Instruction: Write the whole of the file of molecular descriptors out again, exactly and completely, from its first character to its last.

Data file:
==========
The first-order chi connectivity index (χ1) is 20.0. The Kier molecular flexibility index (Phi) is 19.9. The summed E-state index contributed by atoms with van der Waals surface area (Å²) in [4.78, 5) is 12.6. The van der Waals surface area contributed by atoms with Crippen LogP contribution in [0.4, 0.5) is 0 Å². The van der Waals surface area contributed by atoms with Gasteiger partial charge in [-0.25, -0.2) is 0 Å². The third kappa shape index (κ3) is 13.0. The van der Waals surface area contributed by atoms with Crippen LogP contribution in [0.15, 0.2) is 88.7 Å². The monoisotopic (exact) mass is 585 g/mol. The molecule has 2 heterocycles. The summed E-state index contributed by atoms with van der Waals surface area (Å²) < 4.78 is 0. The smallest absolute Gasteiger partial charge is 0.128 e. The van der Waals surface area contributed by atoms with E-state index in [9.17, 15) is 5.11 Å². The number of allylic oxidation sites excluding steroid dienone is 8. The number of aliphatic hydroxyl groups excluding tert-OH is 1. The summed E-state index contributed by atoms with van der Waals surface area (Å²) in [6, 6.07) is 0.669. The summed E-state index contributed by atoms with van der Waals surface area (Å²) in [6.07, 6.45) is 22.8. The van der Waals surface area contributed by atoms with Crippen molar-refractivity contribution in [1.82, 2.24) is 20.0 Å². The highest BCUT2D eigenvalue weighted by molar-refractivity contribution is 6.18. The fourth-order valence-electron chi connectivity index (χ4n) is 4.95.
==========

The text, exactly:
The first-order chi connectivity index (χ1) is 20.0. The Kier molecular flexibility index (Phi) is 19.9. The summed E-state index contributed by atoms with van der Waals surface area (Å²) in [4.78, 5) is 12.6. The van der Waals surface area contributed by atoms with Crippen LogP contribution in [0.4, 0.5) is 0 Å². The van der Waals surface area contributed by atoms with Gasteiger partial charge in [-0.25, -0.2) is 0 Å². The third kappa shape index (κ3) is 13.0. The van der Waals surface area contributed by atoms with Crippen LogP contribution in [0.15, 0.2) is 88.7 Å². The monoisotopic (exact) mass is 585 g/mol. The molecule has 2 heterocycles. The summed E-state index contributed by atoms with van der Waals surface area (Å²) < 4.78 is 0. The smallest absolute Gasteiger partial charge is 0.128 e. The van der Waals surface area contributed by atoms with E-state index in [9.17, 15) is 5.11 Å². The number of allylic oxidation sites excluding steroid dienone is 8. The number of aliphatic hydroxyl groups excluding tert-OH is 1. The summed E-state index contributed by atoms with van der Waals surface area (Å²) in [6, 6.07) is 0.669. The summed E-state index contributed by atoms with van der Waals surface area (Å²) in [6.07, 6.45) is 22.8. The van der Waals surface area contributed by atoms with Crippen molar-refractivity contribution in [1.82, 2.24) is 20.0 Å². The highest BCUT2D eigenvalue weighted by molar-refractivity contribution is 6.18. The fourth-order valence-electron chi connectivity index (χ4n) is 4.95.